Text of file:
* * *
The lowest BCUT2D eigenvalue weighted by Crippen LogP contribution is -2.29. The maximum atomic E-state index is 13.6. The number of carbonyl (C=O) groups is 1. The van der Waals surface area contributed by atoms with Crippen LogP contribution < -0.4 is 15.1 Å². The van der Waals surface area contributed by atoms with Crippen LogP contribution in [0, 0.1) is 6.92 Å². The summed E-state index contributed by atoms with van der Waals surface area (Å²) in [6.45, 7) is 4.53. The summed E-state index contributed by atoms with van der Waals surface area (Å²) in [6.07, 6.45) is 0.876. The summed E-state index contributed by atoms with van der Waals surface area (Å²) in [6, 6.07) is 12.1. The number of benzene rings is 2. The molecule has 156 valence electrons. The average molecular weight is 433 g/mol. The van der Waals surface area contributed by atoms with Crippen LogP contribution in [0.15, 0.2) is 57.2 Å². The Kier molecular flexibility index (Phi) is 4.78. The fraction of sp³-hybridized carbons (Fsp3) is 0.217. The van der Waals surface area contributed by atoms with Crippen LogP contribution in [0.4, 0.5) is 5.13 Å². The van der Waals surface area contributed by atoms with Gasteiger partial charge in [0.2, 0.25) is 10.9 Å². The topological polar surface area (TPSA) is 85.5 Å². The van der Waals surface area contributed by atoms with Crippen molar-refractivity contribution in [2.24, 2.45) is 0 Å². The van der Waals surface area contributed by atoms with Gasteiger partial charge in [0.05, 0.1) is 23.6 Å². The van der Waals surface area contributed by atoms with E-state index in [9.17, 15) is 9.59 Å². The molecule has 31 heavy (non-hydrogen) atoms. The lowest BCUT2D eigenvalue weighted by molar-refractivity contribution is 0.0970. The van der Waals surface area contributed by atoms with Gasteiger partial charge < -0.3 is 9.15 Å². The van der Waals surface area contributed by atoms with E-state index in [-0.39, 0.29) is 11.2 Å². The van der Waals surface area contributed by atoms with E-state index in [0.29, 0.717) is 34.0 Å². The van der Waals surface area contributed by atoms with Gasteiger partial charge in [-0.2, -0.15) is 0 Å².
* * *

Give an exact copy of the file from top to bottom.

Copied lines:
The lowest BCUT2D eigenvalue weighted by Crippen LogP contribution is -2.29. The maximum atomic E-state index is 13.6. The number of carbonyl (C=O) groups is 1. The van der Waals surface area contributed by atoms with Crippen LogP contribution < -0.4 is 15.1 Å². The van der Waals surface area contributed by atoms with Crippen LogP contribution in [0, 0.1) is 6.92 Å². The summed E-state index contributed by atoms with van der Waals surface area (Å²) in [6.45, 7) is 4.53. The summed E-state index contributed by atoms with van der Waals surface area (Å²) in [6.07, 6.45) is 0.876. The summed E-state index contributed by atoms with van der Waals surface area (Å²) in [6, 6.07) is 12.1. The number of benzene rings is 2. The molecule has 156 valence electrons. The average molecular weight is 433 g/mol. The van der Waals surface area contributed by atoms with Crippen LogP contribution in [0.15, 0.2) is 57.2 Å². The Kier molecular flexibility index (Phi) is 4.78. The fraction of sp³-hybridized carbons (Fsp3) is 0.217. The van der Waals surface area contributed by atoms with Crippen LogP contribution in [0.4, 0.5) is 5.13 Å². The van der Waals surface area contributed by atoms with Gasteiger partial charge in [0.2, 0.25) is 10.9 Å². The topological polar surface area (TPSA) is 85.5 Å². The van der Waals surface area contributed by atoms with Crippen molar-refractivity contribution in [2.24, 2.45) is 0 Å². The van der Waals surface area contributed by atoms with Gasteiger partial charge in [0.05, 0.1) is 23.6 Å². The van der Waals surface area contributed by atoms with E-state index in [9.17, 15) is 9.59 Å². The molecule has 31 heavy (non-hydrogen) atoms. The lowest BCUT2D eigenvalue weighted by molar-refractivity contribution is 0.0970. The van der Waals surface area contributed by atoms with Gasteiger partial charge < -0.3 is 9.15 Å². The van der Waals surface area contributed by atoms with E-state index in [-0.39, 0.29) is 11.2 Å². The van der Waals surface area contributed by atoms with E-state index in [0.29, 0.717) is 34.0 Å². The van der Waals surface area contributed by atoms with Gasteiger partial charge in [-0.2, -0.15) is 0 Å².